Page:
How Democratic Is Korean Democracy?

photo: Wonik KimEast-West Cen­ter POSCO Vis­it­ing Fel­low Wonik Kim will present a talk titled “How Demo­c­ra­t­ic Is Kore­an Democ­ra­cy? Extra-Par­lia­men­tary Pol­i­tics in Com­par­a­tive Per­spec­tive” Thurs­day, May 22, 2014, from 12 noon to 1:00 p.m. in Burns Hall room 3012.

Kim’s pre­sen­ta­tion will look at the con­cept of “civ­il soci­ety,” which is cur­rent­ly in vogue. A flour­ish­ing civ­il soci­ety in Korea is con­sid­ered to have helped bring down the dic­ta­tor­ship. Yet, Korea has the small­est wel­fare state among advanced cap­i­tal­ist coun­tries, and an increas­ing num­ber of peo­ple are exposed to mar­ket-relat­ed social risks under hyper-glob­al­iza­tion.

The con­ven­tion­al view sug­gests that Korea’s lack of a decent social safe­ty net must be attrib­uted to its weak civ­il soci­ety. Counter to this con­ven­tion­al wis­dom, Kim argues that an exces­sive­ly strong civ­il soci­ety in Korea has actu­al­ly helped scut­tle the con­sol­i­da­tion of democ­ra­cy under which var­i­ous soci­etal demands can be mate­ri­al­ized. While Kore­an democ­ra­cy has made grad­ual progress in estab­lish­ing and sus­tain­ing com­pet­i­tive elec­tions since the 1987 demo­c­ra­t­ic tran­si­tion, it has sys­tem­at­i­cal­ly failed to pro­duce any mean­ing­ful social wel­fare pro­vi­sion. Kore­an democ­ra­cy is min­i­mal­ist par excel­lence but devoid of socioe­co­nom­ic sub­stances. The gap between this rel­a­tive­ly long prac­tice of for­mal democ­ra­cy and lit­tle progress in achiev­ing sub­stan­tive democ­ra­cy lies in the chron­ic lacu­na of polit­i­cal rep­re­sen­ta­tion, which stems from the dis­joint­ed dichoto­my of weak par­ty pol­i­tics and strong move­ment pol­i­tics, what Kim calls extra-par­lia­men­tary pol­i­tics.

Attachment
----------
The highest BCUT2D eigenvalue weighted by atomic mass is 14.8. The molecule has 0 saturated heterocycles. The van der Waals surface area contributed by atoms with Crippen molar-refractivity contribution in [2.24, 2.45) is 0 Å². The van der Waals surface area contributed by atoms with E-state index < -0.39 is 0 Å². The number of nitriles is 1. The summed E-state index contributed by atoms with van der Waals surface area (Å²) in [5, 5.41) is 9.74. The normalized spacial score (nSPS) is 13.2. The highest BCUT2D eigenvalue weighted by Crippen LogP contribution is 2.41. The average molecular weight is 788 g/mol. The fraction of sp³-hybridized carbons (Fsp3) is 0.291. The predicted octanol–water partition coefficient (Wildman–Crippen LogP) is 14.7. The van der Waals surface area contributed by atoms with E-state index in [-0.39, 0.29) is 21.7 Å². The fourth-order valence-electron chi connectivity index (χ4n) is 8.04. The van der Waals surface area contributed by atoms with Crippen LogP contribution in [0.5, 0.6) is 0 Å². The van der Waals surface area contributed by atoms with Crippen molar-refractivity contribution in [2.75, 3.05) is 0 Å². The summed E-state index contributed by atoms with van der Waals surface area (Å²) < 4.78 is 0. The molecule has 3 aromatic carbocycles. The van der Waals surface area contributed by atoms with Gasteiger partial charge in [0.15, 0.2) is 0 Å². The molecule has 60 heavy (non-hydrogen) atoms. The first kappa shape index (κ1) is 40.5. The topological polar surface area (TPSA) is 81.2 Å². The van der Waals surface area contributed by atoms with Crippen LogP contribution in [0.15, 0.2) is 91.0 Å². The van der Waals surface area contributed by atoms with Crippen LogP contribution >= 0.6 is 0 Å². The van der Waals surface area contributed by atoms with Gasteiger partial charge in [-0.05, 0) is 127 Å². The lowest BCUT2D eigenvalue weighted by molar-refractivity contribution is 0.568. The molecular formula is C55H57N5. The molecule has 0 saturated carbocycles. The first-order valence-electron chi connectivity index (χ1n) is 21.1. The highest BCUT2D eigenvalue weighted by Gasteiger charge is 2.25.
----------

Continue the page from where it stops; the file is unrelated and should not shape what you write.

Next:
Wonik Kim is asso­ciate pro­fes­sor of polit­i­cal sci­ence and asso­ciate direc­tor of the Inter­na­tion­al Stud­ies Pro­gram at Louisiana State Uni­ver­si­ty. He spe­cial­izes in com­par­a­tive pol­i­tics and polit­i­cal econ­o­my with par­tic­u­lar empha­sis in East Asia. His research focus­es on glob­al­iza­tion, the pol­i­tics of socioe­co­nom­ic devel­op­ment, and state-soci­ety rela­tions. He is cur­rent­ly work­ing on a book project about the his­to­ry of cap­i­tal­ism in East Asia.